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Subjekt und Liminalität in der Gegenwartsliteratur

Band 8.2: Schwellenzeit – Gattungstransitionen – Grenzerfahrungen; Sergej Birjukov zum 70. Geburtstag


Edited By Matthias Fechner and Henrieke Stahl

Liminalität ist ein Signum der Gegenwart. Die neuere Literatur, insbesondere die Lyrik, nimmt seismographisch liminale Phänomene der Gegenwart wahr und bildet vielfältige liminale Formen und Funktionen aus. Zentral betroffen ist das sprechende Subjekt, das in Transition versetzt wird: Zersetzung, Auflösung, Fluidität, aber auch Transparenz und Transformation öffnen seine Grenzen zum Anderen: zu den Mitmenschen, der Natur oder auch der Transzendenz. Der vorliegende Band vereint Aufsätze, die Liminalität in Bezug auf Schwellenzeit als conditio historiae der Gegenwart, auf Gattungstransitionen und auf Grenzerfahrungen des Subjekts behandeln. Der Schwerpunkt liegt auf russisch- und deutschsprachigen Gedichten. Darüber hinaus werden weitere slavische und ostasiatische Literaturen einzeln und komparatistisch behandelt sowie andere Gattungen, intermediale Formen und philosophische Perspektiven einbezogen.

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Japanophone Poems in Motion: Languagescapes of Itō Hiromi and Tian Yuan

Japanophone Poems in Motion: Languagescapes of Itō Hiromi and Tian Yuan


Yoshitaka Hibi (Nagoya)

Languagescape in the era of migration

Immigration has become a contested issue in many countries. Japan, which was reluctant to allow immigrants into the country, has begun accepting unskilled workers with the implementation of the revised Immigration Control and Refugee Recognition Law since April 2019.1 The shape of society has, thus, been changing rapidly. Foreign residents are no longer rare in big cities and factory towns like Toyota City, for instance, which are dominated by the automobile industry. Apart from the obvious benefits of migration, however, people living in such multi-ethnic factory towns have since faced various difficulties. Foreign contract workers have probably been most affected by having to toil under almost slave-like conditions, being paid and ranked as trainees. What is more, xenophobic sentiments have not been alien to Japanese society either. People harboring anti-foreign sentiments have continued to use hate speech and harass foreigners.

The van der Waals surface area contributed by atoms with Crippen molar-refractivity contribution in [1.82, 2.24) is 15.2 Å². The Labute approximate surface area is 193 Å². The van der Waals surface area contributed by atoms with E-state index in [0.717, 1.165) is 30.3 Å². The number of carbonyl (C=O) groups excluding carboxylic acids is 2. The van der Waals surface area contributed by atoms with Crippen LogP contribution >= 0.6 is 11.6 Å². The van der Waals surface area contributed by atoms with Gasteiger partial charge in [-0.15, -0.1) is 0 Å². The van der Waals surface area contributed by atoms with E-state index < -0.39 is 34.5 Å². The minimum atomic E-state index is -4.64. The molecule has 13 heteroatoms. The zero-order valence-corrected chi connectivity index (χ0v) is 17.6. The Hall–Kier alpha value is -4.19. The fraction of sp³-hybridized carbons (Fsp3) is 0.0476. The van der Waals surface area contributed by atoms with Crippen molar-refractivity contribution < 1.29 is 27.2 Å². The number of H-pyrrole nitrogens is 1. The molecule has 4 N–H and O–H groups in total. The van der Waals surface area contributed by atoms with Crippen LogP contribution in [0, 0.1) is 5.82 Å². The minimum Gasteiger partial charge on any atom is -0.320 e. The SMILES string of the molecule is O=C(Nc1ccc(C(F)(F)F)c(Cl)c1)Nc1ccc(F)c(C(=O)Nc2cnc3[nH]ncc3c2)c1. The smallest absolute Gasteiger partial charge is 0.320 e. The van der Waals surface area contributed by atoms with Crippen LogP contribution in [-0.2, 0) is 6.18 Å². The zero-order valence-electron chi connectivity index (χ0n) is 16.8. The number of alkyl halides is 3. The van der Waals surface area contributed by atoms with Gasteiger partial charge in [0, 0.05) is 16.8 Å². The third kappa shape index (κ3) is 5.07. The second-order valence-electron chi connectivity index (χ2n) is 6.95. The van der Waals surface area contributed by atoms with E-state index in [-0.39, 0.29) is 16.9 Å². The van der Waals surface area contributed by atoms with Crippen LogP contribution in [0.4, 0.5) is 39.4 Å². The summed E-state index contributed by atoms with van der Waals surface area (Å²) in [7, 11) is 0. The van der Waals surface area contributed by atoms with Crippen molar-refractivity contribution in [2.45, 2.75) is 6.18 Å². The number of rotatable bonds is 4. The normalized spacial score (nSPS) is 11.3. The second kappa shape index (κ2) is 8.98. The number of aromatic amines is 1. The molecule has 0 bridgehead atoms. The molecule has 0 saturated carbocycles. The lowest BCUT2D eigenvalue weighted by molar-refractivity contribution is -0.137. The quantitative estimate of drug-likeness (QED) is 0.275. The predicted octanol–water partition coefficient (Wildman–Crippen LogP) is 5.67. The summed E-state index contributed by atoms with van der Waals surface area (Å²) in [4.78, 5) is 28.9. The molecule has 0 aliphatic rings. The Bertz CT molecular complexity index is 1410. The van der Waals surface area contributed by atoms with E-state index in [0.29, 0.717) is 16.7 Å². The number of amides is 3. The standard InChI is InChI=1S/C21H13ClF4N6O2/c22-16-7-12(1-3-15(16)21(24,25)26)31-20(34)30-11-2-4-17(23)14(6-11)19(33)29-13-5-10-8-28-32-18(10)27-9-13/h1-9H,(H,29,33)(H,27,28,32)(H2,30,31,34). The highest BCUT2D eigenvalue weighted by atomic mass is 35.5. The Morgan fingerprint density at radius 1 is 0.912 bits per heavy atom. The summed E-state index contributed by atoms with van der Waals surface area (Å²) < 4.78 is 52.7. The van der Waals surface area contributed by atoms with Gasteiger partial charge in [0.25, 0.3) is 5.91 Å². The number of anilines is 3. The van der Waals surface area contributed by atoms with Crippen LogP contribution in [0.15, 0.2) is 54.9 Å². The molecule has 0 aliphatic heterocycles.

Therefore, how can literature contribute to societal solutions in an age of immigration?

Literature, of course, cannot be expected to exert the same varieties of power as legislative and judiciary organs, or the mass media. Literature, more specifically, affects readers' imagination and emotions through its rich, carefully elaborated expressions of language, but could hardly be considered as influential in the upper echelons of societal power. And yet, there can be no doubt that literature has the potential to sensitize readers and change their ways of thinking.

In this study, I examine...

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